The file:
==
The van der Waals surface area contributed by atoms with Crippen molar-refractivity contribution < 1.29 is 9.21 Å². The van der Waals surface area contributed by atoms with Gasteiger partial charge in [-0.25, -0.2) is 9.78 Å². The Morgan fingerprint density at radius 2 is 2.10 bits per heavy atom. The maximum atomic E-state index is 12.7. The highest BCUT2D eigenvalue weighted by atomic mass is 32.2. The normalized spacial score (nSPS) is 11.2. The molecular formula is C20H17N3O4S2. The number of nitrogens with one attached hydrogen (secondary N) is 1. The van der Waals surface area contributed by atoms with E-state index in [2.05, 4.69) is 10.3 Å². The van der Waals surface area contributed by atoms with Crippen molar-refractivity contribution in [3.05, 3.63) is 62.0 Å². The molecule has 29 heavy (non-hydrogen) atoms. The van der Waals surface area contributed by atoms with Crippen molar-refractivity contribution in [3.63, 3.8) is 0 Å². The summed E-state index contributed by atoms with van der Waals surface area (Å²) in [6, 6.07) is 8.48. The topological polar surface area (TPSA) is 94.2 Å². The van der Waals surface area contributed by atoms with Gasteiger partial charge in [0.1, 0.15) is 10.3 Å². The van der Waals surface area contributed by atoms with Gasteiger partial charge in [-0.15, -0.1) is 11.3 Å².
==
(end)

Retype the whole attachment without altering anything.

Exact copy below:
The van der Waals surface area contributed by atoms with Crippen molar-refractivity contribution < 1.29 is 9.21 Å². The van der Waals surface area contributed by atoms with Gasteiger partial charge in [-0.25, -0.2) is 9.78 Å². The Morgan fingerprint density at radius 2 is 2.10 bits per heavy atom. The maximum atomic E-state index is 12.7. The highest BCUT2D eigenvalue weighted by atomic mass is 32.2. The normalized spacial score (nSPS) is 11.2. The molecular formula is C20H17N3O4S2. The number of nitrogens with one attached hydrogen (secondary N) is 1. The van der Waals surface area contributed by atoms with E-state index in [2.05, 4.69) is 10.3 Å². The van der Waals surface area contributed by atoms with Crippen molar-refractivity contribution in [3.05, 3.63) is 62.0 Å². The molecule has 29 heavy (non-hydrogen) atoms. The van der Waals surface area contributed by atoms with Crippen molar-refractivity contribution in [3.63, 3.8) is 0 Å². The summed E-state index contributed by atoms with van der Waals surface area (Å²) in [6, 6.07) is 8.48. The topological polar surface area (TPSA) is 94.2 Å². The van der Waals surface area contributed by atoms with Gasteiger partial charge in [0.1, 0.15) is 10.3 Å². The van der Waals surface area contributed by atoms with Gasteiger partial charge in [-0.15, -0.1) is 11.3 Å².